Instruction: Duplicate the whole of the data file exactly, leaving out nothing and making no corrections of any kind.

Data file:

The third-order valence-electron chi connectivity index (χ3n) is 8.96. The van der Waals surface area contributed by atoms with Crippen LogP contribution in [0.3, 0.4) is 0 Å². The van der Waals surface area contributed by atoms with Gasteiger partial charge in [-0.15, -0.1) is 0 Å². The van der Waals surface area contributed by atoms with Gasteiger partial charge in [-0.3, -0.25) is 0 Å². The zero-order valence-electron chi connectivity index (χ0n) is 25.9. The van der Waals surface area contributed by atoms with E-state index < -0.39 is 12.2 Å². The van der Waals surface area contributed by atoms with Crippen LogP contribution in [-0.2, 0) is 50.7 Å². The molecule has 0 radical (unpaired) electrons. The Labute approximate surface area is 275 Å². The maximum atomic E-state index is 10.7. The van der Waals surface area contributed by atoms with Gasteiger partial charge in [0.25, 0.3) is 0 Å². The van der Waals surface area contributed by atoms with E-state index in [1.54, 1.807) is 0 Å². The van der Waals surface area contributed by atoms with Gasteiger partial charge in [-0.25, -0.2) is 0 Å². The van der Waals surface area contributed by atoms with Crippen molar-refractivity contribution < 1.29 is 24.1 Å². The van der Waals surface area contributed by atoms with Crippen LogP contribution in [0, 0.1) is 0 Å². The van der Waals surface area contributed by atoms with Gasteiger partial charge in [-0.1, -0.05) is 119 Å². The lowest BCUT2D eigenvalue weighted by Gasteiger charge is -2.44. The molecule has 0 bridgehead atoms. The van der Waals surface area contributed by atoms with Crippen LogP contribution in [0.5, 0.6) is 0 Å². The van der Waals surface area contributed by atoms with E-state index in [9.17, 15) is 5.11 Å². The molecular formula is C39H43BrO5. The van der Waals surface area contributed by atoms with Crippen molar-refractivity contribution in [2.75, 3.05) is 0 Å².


The third-order valence-electron chi connectivity index (χ3n) is 8.96. The van der Waals surface area contributed by atoms with Crippen LogP contribution in [0.3, 0.4) is 0 Å². The van der Waals surface area contributed by atoms with Gasteiger partial charge in [-0.15, -0.1) is 0 Å². The van der Waals surface area contributed by atoms with Gasteiger partial charge in [-0.3, -0.25) is 0 Å². The zero-order valence-electron chi connectivity index (χ0n) is 25.9. The van der Waals surface area contributed by atoms with E-state index < -0.39 is 12.2 Å². The van der Waals surface area contributed by atoms with Crippen LogP contribution in [-0.2, 0) is 50.7 Å². The molecule has 0 radical (unpaired) electrons. The Labute approximate surface area is 275 Å². The maximum atomic E-state index is 10.7. The van der Waals surface area contributed by atoms with Gasteiger partial charge in [0.25, 0.3) is 0 Å². The van der Waals surface area contributed by atoms with E-state index in [1.54, 1.807) is 0 Å². The van der Waals surface area contributed by atoms with Gasteiger partial charge in [-0.25, -0.2) is 0 Å². The van der Waals surface area contributed by atoms with Crippen molar-refractivity contribution < 1.29 is 24.1 Å². The van der Waals surface area contributed by atoms with Crippen LogP contribution in [0, 0.1) is 0 Å². The van der Waals surface area contributed by atoms with Gasteiger partial charge in [-0.1, -0.05) is 119 Å². The lowest BCUT2D eigenvalue weighted by Gasteiger charge is -2.44. The molecule has 0 bridgehead atoms. The van der Waals surface area contributed by atoms with Crippen LogP contribution in [0.5, 0.6) is 0 Å². The van der Waals surface area contributed by atoms with E-state index in [9.17, 15) is 5.11 Å². The molecular formula is C39H43BrO5. The van der Waals surface area contributed by atoms with Crippen molar-refractivity contribution in [2.75, 3.05) is 0 Å².